Doctor gets licence

Five months ago, Dr. Xiu-Mei Zhang was barred from practicing western medicine in the Yukon. Last week, she was licensed again.

Five months ago, Dr. Xiu-Mei Zhang was barred from practicing western medicine in the Yukon.

Last week, she was licensed again.

“It’s a question of paperwork,” said Dr. Rao Tadepalli of the new Medical Profession Act, which now allows Zhang to perform medicine.

Tadepalli is president of the Yukon Medical Association. And like Zhang, he is not a member of the College of Family Physicians of Canada.

It was that requirement under the old law that kept Zhang from getting fully licensed in the territory.

The requirement was included in the special licence program for foreign doctors, which the territory enacted in 2001 to help lure doctors north.

Foreign doctors were welcomed to practise for five years under this special licence, after which they had to pass the national college’s two-day exam.

Tadepalli came to the Yukon before this stipulation was required. Zhang, who has been offering eastern medicine in the territory for 20 years, didn’t begin her western practice until 2005.

And after successfully completing a Health Canada assessment for international physicians at the University of Alberta in 2006, Zhang was told by the Yukon Medical Council she had one last chance to take the college’s national test in 2010.

She didn’t have enough time to prepare and failed, she said.

But after the council granted an extension to try again, she was ready.

Then, three days before the exam, her mother died.

Zhang knew before she even finished writing it that she had failed the test again, she said.

“My heart was torn apart,” she said in July. That’s when patients lobbied the government to allow her to practise medicine. The obligation for reputable foreign doctors to take the exam is “discriminatory,” some argued.

Still, the government revoked her Yukon licence.

Zhang left her home, community, husband and two sons to find work in the Northwest Territories.

She was well received and given a full licence.

The Yukon’s new legislation was not provoked by the actions of Zhang’s supporters, said Health officials.

It has been in the works for years, they said.

The actual legislation was passed in 2008, but could not be enacted until the regulations were passed. That happened last week.

Those regulations include applying the same rules all across Canada, so if a doctor is licensed in one jurisdiction, they can practise in the Yukon.

That regulation allows Zhang to practise medicine on this side of the border as well.

“More and more regulatory bodies are recognizing that the national exams are not necessarily the best reflection of a physician’s competence,” said Fiona Charbonneau, the registrar of medical practitioners for the Yukon. “Other jurisdictions allow full licence based on such things as prior work experience and assessment. So now, with the labour-mobility-compliant regulations that we have in place, physicians who have full and unrestricted licences in other Canadian jurisdictions can also be licensed in the Yukon.”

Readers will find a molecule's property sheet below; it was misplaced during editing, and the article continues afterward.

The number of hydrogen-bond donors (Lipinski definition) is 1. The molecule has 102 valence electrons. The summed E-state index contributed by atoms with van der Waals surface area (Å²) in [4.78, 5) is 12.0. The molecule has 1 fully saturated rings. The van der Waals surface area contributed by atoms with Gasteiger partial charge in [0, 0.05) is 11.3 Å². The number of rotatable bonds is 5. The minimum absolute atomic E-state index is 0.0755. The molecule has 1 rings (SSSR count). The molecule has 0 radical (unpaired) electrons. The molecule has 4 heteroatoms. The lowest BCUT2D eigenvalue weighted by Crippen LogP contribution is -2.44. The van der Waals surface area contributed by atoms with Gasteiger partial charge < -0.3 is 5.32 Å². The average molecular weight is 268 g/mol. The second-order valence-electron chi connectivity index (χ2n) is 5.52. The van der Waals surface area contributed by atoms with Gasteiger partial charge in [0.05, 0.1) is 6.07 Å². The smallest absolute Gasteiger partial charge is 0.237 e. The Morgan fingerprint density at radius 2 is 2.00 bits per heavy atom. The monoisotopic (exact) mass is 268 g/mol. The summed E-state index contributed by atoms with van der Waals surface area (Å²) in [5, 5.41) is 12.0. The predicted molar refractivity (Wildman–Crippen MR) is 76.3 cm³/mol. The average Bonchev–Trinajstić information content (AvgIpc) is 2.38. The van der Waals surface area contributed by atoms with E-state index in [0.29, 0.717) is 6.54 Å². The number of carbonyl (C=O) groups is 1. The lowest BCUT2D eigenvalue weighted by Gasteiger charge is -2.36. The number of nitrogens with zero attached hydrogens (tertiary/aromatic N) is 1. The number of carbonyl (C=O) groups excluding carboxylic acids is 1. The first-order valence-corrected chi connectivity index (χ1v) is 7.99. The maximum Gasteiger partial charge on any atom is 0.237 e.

And after finding a replacement for her practice in the Northwest Territories, Zhang has elected to return to the Yukon.

“My heart is filled with the comfort and warmness of my family’s, friends’ and patients’ support,” she wrote in an email Thursday. “I have to remind myself that I have choices in life and after reviewing all the options, I decided to take this call (back to the Yukon).”

The decision came after a family trip to China over the past month where Zhang was inundated with questions from other former classmates of the Norman Bethune University in northeast China, who heard of her patients’ petition through Chinese and Canadian media.

She was also able to visit her family in China and see the resting place of her mother.

“Although I had many, many losses, in one aspect, this year, the love I received and the life experiences I gained I treasured very much,” she wrote.

“From a doctor’s perspective, we are happy to have her back,” said Tadepalli. “I think she is an excellent doctor and a great colleague to have, and the medical profession of Yukon doctors are entirely very happy to see her practise back here in the territory.

“Yukon is not a place where we can formerly assess physicians towards a full licence. We need mechanisms to assess these family doctors.

“This is an across-Canada act … and that’s the door we absolutely want open. It gives an across-Canada standard bar of practice. So that’s what this is about, not behaving like 13 different countries when it comes to medical licences.”

Currently, Nunavut is the only Canadian jurisdiction left to include a similar regulation into medical legislation.

Other changes to the Yukon’s act include new short-term registration categories for physicians wanting to help out in the territory for specific events or emergencies. As well, the Yukon Medical Council can now share disciplinary information about a physician to ensure public safety.

The special licence program, which led to Zhang’s loss of licence, is now called limited licence program. It is still available under the territory’s legislation and still requires the national college’s exam.

But the program is not accepting applications at this time.

Contact Roxanne Stasyszyn at

roxannes@yukon-news.com

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